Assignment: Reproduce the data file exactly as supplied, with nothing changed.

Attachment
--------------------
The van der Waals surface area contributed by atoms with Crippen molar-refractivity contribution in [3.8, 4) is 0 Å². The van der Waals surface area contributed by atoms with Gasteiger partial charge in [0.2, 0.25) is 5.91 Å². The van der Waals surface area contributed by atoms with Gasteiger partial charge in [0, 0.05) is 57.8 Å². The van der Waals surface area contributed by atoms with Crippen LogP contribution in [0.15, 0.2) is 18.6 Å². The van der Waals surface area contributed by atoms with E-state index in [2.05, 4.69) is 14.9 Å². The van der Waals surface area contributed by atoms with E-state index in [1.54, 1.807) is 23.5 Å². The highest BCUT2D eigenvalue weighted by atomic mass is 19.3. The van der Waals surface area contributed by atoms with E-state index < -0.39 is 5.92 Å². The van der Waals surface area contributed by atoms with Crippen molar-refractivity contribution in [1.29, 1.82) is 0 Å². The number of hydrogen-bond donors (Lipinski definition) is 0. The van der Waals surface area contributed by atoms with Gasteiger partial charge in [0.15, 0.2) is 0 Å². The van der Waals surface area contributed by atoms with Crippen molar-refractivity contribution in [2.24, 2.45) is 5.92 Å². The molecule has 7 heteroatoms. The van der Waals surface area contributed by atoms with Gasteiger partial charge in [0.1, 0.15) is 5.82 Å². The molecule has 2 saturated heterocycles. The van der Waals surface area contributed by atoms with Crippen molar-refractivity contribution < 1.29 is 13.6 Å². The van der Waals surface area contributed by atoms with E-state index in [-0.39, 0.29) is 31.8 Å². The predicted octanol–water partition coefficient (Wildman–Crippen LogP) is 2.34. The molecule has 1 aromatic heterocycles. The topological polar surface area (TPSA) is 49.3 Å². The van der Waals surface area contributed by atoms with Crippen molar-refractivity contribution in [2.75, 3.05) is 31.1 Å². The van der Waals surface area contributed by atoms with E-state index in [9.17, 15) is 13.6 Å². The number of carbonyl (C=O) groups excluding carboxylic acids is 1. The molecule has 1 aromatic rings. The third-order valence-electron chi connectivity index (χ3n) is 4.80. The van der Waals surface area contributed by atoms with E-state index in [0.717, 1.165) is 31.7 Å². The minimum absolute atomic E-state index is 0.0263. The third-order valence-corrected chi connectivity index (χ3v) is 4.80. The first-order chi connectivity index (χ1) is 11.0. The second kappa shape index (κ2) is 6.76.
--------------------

The van der Waals surface area contributed by atoms with Crippen molar-refractivity contribution in [3.8, 4) is 0 Å². The van der Waals surface area contributed by atoms with Gasteiger partial charge in [0.2, 0.25) is 5.91 Å². The van der Waals surface area contributed by atoms with Gasteiger partial charge in [0, 0.05) is 57.8 Å². The van der Waals surface area contributed by atoms with Crippen LogP contribution in [0.15, 0.2) is 18.6 Å². The van der Waals surface area contributed by atoms with E-state index in [2.05, 4.69) is 14.9 Å². The van der Waals surface area contributed by atoms with E-state index in [1.54, 1.807) is 23.5 Å². The highest BCUT2D eigenvalue weighted by atomic mass is 19.3. The van der Waals surface area contributed by atoms with E-state index < -0.39 is 5.92 Å². The van der Waals surface area contributed by atoms with Crippen molar-refractivity contribution in [1.29, 1.82) is 0 Å². The number of hydrogen-bond donors (Lipinski definition) is 0. The van der Waals surface area contributed by atoms with Gasteiger partial charge in [0.15, 0.2) is 0 Å². The van der Waals surface area contributed by atoms with Crippen molar-refractivity contribution in [2.24, 2.45) is 5.92 Å². The molecule has 7 heteroatoms. The van der Waals surface area contributed by atoms with Gasteiger partial charge in [0.1, 0.15) is 5.82 Å². The molecule has 2 saturated heterocycles. The van der Waals surface area contributed by atoms with Crippen molar-refractivity contribution < 1.29 is 13.6 Å². The van der Waals surface area contributed by atoms with E-state index in [-0.39, 0.29) is 31.8 Å². The predicted octanol–water partition coefficient (Wildman–Crippen LogP) is 2.34. The molecule has 1 aromatic heterocycles. The topological polar surface area (TPSA) is 49.3 Å². The van der Waals surface area contributed by atoms with Crippen molar-refractivity contribution in [2.75, 3.05) is 31.1 Å². The van der Waals surface area contributed by atoms with E-state index in [9.17, 15) is 13.6 Å². The number of carbonyl (C=O) groups excluding carboxylic acids is 1. The molecule has 1 aromatic rings. The third-order valence-electron chi connectivity index (χ3n) is 4.80. The van der Waals surface area contributed by atoms with E-state index in [0.717, 1.165) is 31.7 Å². The minimum absolute atomic E-state index is 0.0263. The third-order valence-corrected chi connectivity index (χ3v) is 4.80. The first-order chi connectivity index (χ1) is 11.0. The second kappa shape index (κ2) is 6.76.